These guys are tough to cook. As always cook on low, the recipe calls for high heat at one point. That is fine for the sugar and water mix but once you put the pears in make sure the temp setting is on low. High cooking heat will again cause the pears to scorch. The recipe also calls for you to core the pears. I skipped this step and cut the cooked pears into sections around the core. The cooking time for the pears alone will very. Rotate the pears every 20mins (low heat) to ensure they do not stick and scorch. I also turned the pears every rotation so that the part of the pear above the liquid was also submerged. The pears are done when soft to the touch and can be easily cut. If you like yours more firm, feel free to cook them that way. Enjoy!
Nectarine & Pomegranate Tajine
6 (1kg / 2lb 4oz) large ripe nectarines
100ml / 3 ½ floz orange liquor (Cointreau or Grand Marnier)
1 tablespoon pomegranate molasses
1 vanilla pod
2 tablespoons palm sugar
Seeds from one fresh pomegranate or 115g / 4oz ready prepared chilled seeds
Small handful fresh mint
300ml / 10 floz Greek yoghurt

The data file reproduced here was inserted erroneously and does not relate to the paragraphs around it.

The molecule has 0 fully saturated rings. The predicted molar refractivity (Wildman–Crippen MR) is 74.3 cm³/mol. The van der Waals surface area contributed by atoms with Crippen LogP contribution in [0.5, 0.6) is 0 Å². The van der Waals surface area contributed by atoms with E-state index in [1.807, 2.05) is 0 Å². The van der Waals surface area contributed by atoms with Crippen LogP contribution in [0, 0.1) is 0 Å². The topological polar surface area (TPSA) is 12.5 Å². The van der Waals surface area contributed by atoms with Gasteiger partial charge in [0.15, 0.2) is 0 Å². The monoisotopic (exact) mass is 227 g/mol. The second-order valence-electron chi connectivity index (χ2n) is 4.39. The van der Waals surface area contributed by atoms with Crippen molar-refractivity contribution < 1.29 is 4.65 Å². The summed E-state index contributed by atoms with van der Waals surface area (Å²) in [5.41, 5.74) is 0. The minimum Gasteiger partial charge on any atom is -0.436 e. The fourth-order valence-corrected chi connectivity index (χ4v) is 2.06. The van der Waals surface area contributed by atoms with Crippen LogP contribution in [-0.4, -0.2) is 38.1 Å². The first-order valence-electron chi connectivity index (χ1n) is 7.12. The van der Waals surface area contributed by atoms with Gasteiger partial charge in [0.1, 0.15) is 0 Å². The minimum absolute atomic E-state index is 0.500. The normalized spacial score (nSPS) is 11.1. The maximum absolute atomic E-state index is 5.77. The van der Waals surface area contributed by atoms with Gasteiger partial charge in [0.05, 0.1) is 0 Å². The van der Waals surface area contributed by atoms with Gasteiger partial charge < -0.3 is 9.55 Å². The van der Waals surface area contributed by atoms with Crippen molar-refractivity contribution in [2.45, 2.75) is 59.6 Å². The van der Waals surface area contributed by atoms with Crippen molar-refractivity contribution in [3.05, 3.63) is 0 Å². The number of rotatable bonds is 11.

2 tablespoons honey
Wash the fruit and place into the base of the Tagine
Pour over the liquor and pomegranate molasses.
Split the vanilla pod in half lengthways; push the two pieces between the fruit and sprinkle over the palm sugar.
Place on the lid and cook the fruit over a very low heat for 50 minutes to 1hr.
Lift the fruit from the syrup with a slotted spoon onto a plate. Allow to cool for a few minutes and peel away the skins.
Reduce the syrup in the base of the Tagine by about a half. Remove the vanilla pod.
Return the fruit to the Tagine base and coat in the reduced syrup. Sprinkle over the pomegranate seeds and the picked leaves from the mint.
Place the yoghurt into a serving dish and swirl in the honey.
Serve the Tagine, with the honey yoghurt to be added at the table.
As always cook on low. Rotate peaches every 20mins (low heat) to ensure they do not scorch on the side against the bottom of the Tajine. Slice segments of the peach around the core after cooking. The peaches are done when soft to the touch. If you like yours more firm, feel free to cook them that way.
Peaches can be used in the place of nectarines if desired.
Pomegranate molasses is a sweet tart sauce made from a reduction of pomegranate juice. It is often used in Middle Eastern cuisine as an alternative to lemon.
To remove the seeds from a fresh pomegranate cut the fruit in half, hold the fruit cut side down over a bowl and tap the skin firmly with a spoon.